Why is everyone else allowed to blunder under pressure [except] him?

Carlsen resigned on move 33 and went on to play the Grünfeld with black in game three. Once again, Giri got a superior position:

 

Here White had 26.h6, increasing his edge. Giri went for 26.hxg6 instead, and later commented, explaining that he thought he had a tactically winning position:

Of course, h6 is just a strategic win — I didn't really think it was necessary to switch gears.

This game was drawn after 70 moves, which meant the Dutchman only needed a draw with the black pieces to secure match victory. He played the Najdorf, and perhaps got exactly what he wanted: a position in which he can, at the very least, force a draw by perpetual. A strong showing of tactical alertness gave Giri the coveted half point after 25 moves. 

 

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Firouzja 2½:1½ Vachier-Lagrave

This match was also decided by a single win with the black pieces. Firouzja showed he was in good form when he drew game one with black, despite his famed opponent creating plenty of tactical imbalances, looking for ways to outsmart the youngster. Then, the one getting the upper hand in game two was the Iranian, but a well-played encounter by both sides resulted in a 41-move draw.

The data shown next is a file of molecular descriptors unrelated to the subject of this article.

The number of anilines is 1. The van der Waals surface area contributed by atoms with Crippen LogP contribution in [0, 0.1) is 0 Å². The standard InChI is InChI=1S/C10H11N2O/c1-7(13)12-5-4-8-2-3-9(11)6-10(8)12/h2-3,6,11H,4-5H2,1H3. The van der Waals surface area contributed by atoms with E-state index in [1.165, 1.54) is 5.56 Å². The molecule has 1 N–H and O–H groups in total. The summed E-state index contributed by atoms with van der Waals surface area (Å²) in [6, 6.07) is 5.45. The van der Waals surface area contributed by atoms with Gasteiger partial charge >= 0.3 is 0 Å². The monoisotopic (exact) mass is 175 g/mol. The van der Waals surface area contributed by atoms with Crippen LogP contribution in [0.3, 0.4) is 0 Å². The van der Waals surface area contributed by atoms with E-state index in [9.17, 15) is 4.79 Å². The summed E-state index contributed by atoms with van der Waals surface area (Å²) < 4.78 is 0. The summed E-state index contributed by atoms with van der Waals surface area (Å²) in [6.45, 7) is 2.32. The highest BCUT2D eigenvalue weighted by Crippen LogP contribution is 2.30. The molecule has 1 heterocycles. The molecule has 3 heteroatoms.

The decisive game came in round three, when Vachier-Lagrave allowed his rival to get a dangerous passer on the a-file in a queenless position:

 

White did not feel the danger and went for 30.Rfd1 here, allowing 30...Rxa4, when the passed pawn is strongly supported by the a8-rook and the dark-squared bishop. 30.Nc5 was the way to go, looking to either continue defending the pawn or getting counterplay with the knight. After the text, Black needed only five more moves to push his opponent to resign.

Giri had already joined the commentary team when Firouzja was in the midst of his fourth game, and mentioned that playing in a must-draw situation is quite tricky. The Dutch grandmaster's statement was confirmed by the game in question, as Firouzja misplayed a superior position and ended up having to fight to get the all-important half point.

 

The 16-year-old played 41.Qf5 here, perhaps assessing that after 41...Qxa5 he had a perpetual check, when in fact Black can escape the checks and simply gain a piece — the natural 41.Bc3 was the way to go. The computer showed some lines that would have given Vachier-Lagrave the win in the remaining 47 moves, but Firouzja never stopped creating obstacles for his opponent. The youngster's online-blitz skills came to the fore and gave him the half point he needed to score his first match victory of the event.

 

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Magnus Carlsen Invitational 2020


Round-up show

IM Lawrence Trent analysed the action of the day


All games

 

The Magnus Carlsen Invitational is brought to you by chess24.com. Learn more about the tournament at magnuscarlsen.com/en/invitational

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Carlos Colodro is a Hispanic Philologist from Bolivia. He works as a freelance translator and writer since 2012. A lot of his work is done in chess-related texts, as the game is one of his biggest interests, along with literature and music.